The U.S. Coast Guard said crews rescued 34 Haitians abandoned by smugglers on a cliff in Puerto Rico on Monday.
USCG Cutter Heriberto Hernandez, a 154-foot vessel homeported in San Juan, responded to reports of a group of people stranded on the uninhabited natural reserve of Monito Cay, which is just off Mona Island, Puerto Rico.
Coast Guard watchstanders in San Juan initially reported the abandoned group after receiving communication from Puerto Rico Department of Natural and Environmental Resources Park Rangers.
A Coast Guard Ocean Sentry aircraft flew over the area and confirmed seeing multiple camp fires, prompting the vessel’s response.
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Coast Guard Cutter Heriberto Hernandez commanding officer Lt. Robert Renfrow said the crew perfectly executed the high-risk, five-hour water rescue with 10 to 15-foot swells.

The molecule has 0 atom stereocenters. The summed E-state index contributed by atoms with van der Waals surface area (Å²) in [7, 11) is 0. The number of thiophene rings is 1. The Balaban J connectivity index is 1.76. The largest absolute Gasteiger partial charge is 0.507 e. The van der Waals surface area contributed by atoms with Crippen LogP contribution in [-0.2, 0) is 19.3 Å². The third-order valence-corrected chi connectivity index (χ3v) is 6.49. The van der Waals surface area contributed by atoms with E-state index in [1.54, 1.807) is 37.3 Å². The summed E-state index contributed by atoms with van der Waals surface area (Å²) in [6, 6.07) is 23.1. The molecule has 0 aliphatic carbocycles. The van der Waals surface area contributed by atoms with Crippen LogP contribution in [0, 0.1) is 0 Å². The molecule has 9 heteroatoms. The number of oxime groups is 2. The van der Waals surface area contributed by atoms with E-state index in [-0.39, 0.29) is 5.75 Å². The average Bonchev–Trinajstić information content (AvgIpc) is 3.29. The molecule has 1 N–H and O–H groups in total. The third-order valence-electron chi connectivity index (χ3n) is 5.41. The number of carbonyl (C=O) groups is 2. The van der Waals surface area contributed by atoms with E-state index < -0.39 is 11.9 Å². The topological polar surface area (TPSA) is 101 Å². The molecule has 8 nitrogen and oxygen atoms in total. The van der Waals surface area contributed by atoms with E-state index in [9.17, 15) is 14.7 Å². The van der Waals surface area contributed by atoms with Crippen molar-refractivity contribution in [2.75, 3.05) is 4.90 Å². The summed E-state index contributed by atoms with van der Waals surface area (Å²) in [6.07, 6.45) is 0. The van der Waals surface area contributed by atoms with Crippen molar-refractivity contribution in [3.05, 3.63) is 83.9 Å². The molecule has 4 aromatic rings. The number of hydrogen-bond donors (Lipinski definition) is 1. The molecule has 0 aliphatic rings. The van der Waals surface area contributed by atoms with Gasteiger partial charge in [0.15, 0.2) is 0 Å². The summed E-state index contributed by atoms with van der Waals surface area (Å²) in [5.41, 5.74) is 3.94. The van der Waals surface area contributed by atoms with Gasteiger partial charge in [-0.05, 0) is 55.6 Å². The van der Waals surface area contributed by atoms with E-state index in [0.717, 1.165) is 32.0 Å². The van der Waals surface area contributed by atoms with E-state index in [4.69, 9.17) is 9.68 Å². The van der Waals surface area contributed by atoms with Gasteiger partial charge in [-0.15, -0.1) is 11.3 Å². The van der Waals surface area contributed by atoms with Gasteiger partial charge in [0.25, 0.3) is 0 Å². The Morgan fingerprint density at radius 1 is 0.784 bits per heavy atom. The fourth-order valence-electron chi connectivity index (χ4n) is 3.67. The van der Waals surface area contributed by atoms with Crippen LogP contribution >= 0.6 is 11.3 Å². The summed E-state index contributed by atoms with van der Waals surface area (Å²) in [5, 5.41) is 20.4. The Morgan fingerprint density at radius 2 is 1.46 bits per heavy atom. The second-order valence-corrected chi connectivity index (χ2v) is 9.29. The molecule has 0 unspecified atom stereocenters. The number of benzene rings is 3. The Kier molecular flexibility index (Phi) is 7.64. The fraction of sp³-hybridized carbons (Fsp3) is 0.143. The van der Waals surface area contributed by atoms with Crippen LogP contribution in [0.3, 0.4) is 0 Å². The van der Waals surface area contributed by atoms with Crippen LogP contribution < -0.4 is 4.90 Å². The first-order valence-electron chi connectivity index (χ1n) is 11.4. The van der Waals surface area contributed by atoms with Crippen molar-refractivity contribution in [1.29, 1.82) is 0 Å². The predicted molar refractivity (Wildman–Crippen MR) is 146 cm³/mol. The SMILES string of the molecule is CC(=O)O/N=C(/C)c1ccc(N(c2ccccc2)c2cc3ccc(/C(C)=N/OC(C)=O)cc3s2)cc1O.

“This case is concrete proof smugglers are more than willing to abandon people in very austere and highly dangerous environments like Monito,” Renfrow said in a statement.
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To complete the rescue, cutter Heriberto Hernandez launched a small boat to approach the cliff as the group of people moved to the lowest point. Once the small boat was in position, each person took a turn jumping from the cliff into the water where they were pulled to safety.
When the small boat returned to the large vessel, the group was given food, water and basic medical care. The survivors, 26 men, seven women and one boy, were transferred to Ramey Sector U.S Border Patrol agents in Mayaguez, Puerto Rico.
The rescue was part of ongoing multi-agency efforts in support of Operation Caribbean Guard and the Caribbean Border Interagency Group.
Between Oct. 1 and Nov. 30, the Coast Guard reportedly intercepted 11 illegal voyages in the Mona Passage and waters near Puerto Rico carrying a total of 324 people without American citizenship. The USCG said 300 of those people were Dominican, 23 were Haitian and one person’s nationality was unknown.
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